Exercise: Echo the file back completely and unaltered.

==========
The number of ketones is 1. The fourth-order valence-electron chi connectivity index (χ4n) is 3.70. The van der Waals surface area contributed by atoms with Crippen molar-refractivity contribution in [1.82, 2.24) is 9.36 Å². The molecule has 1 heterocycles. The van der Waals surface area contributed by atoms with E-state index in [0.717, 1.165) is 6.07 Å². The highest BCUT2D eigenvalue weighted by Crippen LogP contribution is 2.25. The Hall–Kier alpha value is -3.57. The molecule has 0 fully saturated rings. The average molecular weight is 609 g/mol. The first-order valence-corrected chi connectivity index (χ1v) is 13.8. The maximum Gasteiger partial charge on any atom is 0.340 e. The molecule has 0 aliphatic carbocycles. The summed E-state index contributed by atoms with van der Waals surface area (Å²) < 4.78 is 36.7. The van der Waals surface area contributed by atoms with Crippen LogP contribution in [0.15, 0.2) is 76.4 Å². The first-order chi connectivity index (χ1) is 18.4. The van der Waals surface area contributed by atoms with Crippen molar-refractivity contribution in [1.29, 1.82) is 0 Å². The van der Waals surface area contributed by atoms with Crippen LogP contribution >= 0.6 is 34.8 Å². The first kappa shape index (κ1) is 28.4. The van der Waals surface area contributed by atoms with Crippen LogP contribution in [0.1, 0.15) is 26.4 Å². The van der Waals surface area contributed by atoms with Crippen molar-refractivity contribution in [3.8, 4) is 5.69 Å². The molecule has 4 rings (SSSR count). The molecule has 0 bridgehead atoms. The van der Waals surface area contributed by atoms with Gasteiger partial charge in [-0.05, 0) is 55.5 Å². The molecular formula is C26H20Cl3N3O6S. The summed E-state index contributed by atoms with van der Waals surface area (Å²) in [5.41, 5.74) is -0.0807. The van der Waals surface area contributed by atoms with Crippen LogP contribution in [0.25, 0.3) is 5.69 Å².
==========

The number of ketones is 1. The fourth-order valence-electron chi connectivity index (χ4n) is 3.70. The van der Waals surface area contributed by atoms with Crippen molar-refractivity contribution in [1.82, 2.24) is 9.36 Å². The molecule has 1 heterocycles. The van der Waals surface area contributed by atoms with E-state index in [0.717, 1.165) is 6.07 Å². The highest BCUT2D eigenvalue weighted by Crippen LogP contribution is 2.25. The Hall–Kier alpha value is -3.57. The molecule has 0 fully saturated rings. The average molecular weight is 609 g/mol. The first-order valence-corrected chi connectivity index (χ1v) is 13.8. The maximum Gasteiger partial charge on any atom is 0.340 e. The molecule has 0 aliphatic carbocycles. The summed E-state index contributed by atoms with van der Waals surface area (Å²) < 4.78 is 36.7. The van der Waals surface area contributed by atoms with Crippen LogP contribution in [0.15, 0.2) is 76.4 Å². The first-order chi connectivity index (χ1) is 18.4. The van der Waals surface area contributed by atoms with Crippen molar-refractivity contribution in [1.29, 1.82) is 0 Å². The van der Waals surface area contributed by atoms with Crippen LogP contribution >= 0.6 is 34.8 Å². The first kappa shape index (κ1) is 28.4. The van der Waals surface area contributed by atoms with Crippen LogP contribution in [0.1, 0.15) is 26.4 Å². The van der Waals surface area contributed by atoms with Crippen molar-refractivity contribution in [3.8, 4) is 5.69 Å². The molecule has 4 rings (SSSR count). The molecule has 0 bridgehead atoms. The van der Waals surface area contributed by atoms with Gasteiger partial charge in [-0.05, 0) is 55.5 Å². The molecular formula is C26H20Cl3N3O6S. The summed E-state index contributed by atoms with van der Waals surface area (Å²) in [5.41, 5.74) is -0.0807. The van der Waals surface area contributed by atoms with Crippen LogP contribution in [0.25, 0.3) is 5.69 Å².